Thermos

Like a lot of great inventions over the past 200 years, the Vacuum Flask was also invented by a Scotsman! In-fact, for a short while before “Thermos” got involved, (more on this later), it was known as the Dewar Flask, named after the man himself, Sir James Dewar. James was born in 1842 in Kincardine-on-Forth, Scotland and was a chemist and physicist whose study of low-temperature phenomena lead to the design of the first double-walled vacuum flask in 1892. Below is a picture of James’s original Vacuum Flask;

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So what exactly is a Vacuum Flask? Put simply, it’s an insulating storage vessel that greatly lengthens the time over which its contents remain hotter or cooler than the flask’s surroundings. It normally consists of two flasks, placed one within the other and joined at the neck. The gap between the two flasks is partially evacuated of air, creating a near-vacuum which significantly reduces heat transfer by conduction or convection. The design of (what was then known as) the Dewar Flask was so effective that it remains much the same today, as when it was invented over 100 years ago.

Dewar’s design was quickly transformed into a commercial item in 1904 as two German glassblowers, Reinhold Burger and Albert Aschenbrenner, discovered that it could be used to keep cold drinks cold and warm drinks warm. The Dewar flask design had never been patented but the German men who discovered the commercial use for the product renamed it “Thermos”, and subsequently claimed both the rights to the commercial product and the trademark to the name. This left Dewar somewhat short-changed and slightly undervalued in the history books…

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As time went on, “Thermos” products, known almost universally now, had been used for insulin transport, as well as being utilised in various instruments measuring electric power, rate of climb in aeroplanes, detection of oil deposits, weather reporting and much more!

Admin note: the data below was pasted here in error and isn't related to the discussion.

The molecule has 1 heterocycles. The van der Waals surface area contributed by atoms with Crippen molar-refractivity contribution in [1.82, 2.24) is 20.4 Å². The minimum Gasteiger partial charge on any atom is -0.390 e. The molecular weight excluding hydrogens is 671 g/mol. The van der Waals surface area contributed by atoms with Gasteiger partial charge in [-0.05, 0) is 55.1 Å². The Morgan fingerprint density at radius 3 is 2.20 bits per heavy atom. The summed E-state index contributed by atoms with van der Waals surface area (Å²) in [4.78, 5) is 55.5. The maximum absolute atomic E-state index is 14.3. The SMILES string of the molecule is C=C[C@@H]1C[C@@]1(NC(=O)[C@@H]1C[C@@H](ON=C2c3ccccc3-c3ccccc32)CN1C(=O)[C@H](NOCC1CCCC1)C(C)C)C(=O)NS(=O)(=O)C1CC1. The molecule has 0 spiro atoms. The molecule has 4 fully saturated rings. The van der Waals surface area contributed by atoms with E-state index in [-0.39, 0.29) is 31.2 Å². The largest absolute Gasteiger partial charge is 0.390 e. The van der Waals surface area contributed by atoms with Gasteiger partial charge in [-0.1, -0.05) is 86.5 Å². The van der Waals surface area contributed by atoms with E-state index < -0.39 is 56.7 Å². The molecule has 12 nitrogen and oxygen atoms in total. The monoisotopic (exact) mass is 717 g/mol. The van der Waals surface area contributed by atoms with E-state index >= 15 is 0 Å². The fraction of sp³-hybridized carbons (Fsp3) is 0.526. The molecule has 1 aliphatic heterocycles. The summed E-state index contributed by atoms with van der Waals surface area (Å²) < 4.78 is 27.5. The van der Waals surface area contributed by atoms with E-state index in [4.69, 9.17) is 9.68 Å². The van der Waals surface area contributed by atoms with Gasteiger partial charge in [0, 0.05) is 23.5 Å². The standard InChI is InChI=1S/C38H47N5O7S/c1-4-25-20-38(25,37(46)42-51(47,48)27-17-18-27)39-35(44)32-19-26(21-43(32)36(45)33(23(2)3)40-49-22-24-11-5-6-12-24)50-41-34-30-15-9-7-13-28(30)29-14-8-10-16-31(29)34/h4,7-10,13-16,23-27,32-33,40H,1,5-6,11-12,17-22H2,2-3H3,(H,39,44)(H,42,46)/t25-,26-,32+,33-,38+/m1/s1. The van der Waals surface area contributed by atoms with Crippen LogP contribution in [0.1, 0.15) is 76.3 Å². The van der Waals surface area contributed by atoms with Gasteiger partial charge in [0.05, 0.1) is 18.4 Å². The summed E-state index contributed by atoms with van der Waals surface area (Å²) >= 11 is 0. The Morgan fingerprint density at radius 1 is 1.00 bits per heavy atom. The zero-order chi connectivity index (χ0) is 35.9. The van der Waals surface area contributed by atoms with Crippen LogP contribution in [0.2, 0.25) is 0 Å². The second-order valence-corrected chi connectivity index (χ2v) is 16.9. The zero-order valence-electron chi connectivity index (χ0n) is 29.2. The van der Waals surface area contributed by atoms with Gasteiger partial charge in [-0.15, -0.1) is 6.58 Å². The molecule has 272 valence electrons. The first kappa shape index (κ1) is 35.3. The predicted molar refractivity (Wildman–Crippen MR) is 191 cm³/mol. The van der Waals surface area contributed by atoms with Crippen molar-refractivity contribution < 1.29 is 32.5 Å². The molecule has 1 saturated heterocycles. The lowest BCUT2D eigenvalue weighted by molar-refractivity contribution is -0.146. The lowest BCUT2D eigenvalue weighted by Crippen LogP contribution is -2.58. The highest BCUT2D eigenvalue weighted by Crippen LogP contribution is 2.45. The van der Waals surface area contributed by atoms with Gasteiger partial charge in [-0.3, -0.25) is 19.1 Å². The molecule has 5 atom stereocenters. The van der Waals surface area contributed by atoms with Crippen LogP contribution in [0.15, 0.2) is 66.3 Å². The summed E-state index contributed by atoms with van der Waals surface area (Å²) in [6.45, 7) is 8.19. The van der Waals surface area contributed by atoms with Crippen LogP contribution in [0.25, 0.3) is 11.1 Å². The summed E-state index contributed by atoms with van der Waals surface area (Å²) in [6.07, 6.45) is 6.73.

Later, the Thermos Coffee Butler was successfully introduced onto the market. A vacuum-insulated glass carafe, becoming one of the top household products in North America that year. This product evolved into stainless steel variants and could be found in the majority of family homes across the continent!

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It wasn’t until the late 60’s and early 70’s that “Thermos” really started producing the sort of products that we associate them with today. The classic “Thermos Flask”. A product that lives in the back of a kitchen cupboard in almost everyone’s home!

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These household flasks have been through many minor design changes over the 50 years that they have been in production. But fundamentally they all do exactly the same job, in exactly the same way. Below, shows the most recent iteration of the “Thermos” design language;

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In summary, I really enjoyed reading about and researching the “Thermos” brand and the history behind the invention of the Vacuum Flask. But what I really took away from this is how surprisingly, the core of the product hasn’t really changed much in over 100 years! Is this a good example where “if it ain’t broke, don’t fix it”? Yes, the current “Thermos” products look very nice and shiny, but they do exactly the same job and are probably not that much better at it. So what is next for “Thermos”? Are there anymore applications where the patented Vacuum Flask technology can be used? Alternatively, what is the next scientific discovery waiting to be commercialised?

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